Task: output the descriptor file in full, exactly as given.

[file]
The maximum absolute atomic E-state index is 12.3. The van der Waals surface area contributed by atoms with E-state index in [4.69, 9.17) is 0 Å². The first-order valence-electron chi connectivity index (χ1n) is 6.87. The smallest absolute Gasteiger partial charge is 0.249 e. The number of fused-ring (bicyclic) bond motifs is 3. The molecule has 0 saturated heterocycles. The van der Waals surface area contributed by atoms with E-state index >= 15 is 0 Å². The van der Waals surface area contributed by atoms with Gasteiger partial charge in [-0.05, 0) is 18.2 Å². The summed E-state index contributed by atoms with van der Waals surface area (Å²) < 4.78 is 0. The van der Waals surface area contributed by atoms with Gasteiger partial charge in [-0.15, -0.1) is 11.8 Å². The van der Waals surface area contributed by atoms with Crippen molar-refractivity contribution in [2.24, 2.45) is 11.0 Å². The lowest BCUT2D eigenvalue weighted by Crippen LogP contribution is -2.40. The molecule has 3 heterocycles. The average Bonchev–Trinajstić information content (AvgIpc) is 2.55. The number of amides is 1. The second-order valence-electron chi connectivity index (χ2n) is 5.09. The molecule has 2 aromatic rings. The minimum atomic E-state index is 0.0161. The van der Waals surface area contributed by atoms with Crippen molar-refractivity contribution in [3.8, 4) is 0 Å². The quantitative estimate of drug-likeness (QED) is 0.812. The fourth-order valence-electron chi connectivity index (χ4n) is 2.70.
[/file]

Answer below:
The maximum absolute atomic E-state index is 12.3. The van der Waals surface area contributed by atoms with E-state index in [4.69, 9.17) is 0 Å². The first-order valence-electron chi connectivity index (χ1n) is 6.87. The smallest absolute Gasteiger partial charge is 0.249 e. The number of fused-ring (bicyclic) bond motifs is 3. The molecule has 0 saturated heterocycles. The van der Waals surface area contributed by atoms with E-state index >= 15 is 0 Å². The van der Waals surface area contributed by atoms with Gasteiger partial charge in [-0.05, 0) is 18.2 Å². The summed E-state index contributed by atoms with van der Waals surface area (Å²) < 4.78 is 0. The van der Waals surface area contributed by atoms with Gasteiger partial charge in [-0.15, -0.1) is 11.8 Å². The van der Waals surface area contributed by atoms with Crippen molar-refractivity contribution in [2.24, 2.45) is 11.0 Å². The lowest BCUT2D eigenvalue weighted by Crippen LogP contribution is -2.40. The molecule has 3 heterocycles. The average Bonchev–Trinajstić information content (AvgIpc) is 2.55. The number of amides is 1. The second-order valence-electron chi connectivity index (χ2n) is 5.09. The molecule has 2 aromatic rings. The minimum atomic E-state index is 0.0161. The van der Waals surface area contributed by atoms with Crippen molar-refractivity contribution in [3.8, 4) is 0 Å². The quantitative estimate of drug-likeness (QED) is 0.812. The fourth-order valence-electron chi connectivity index (χ4n) is 2.70.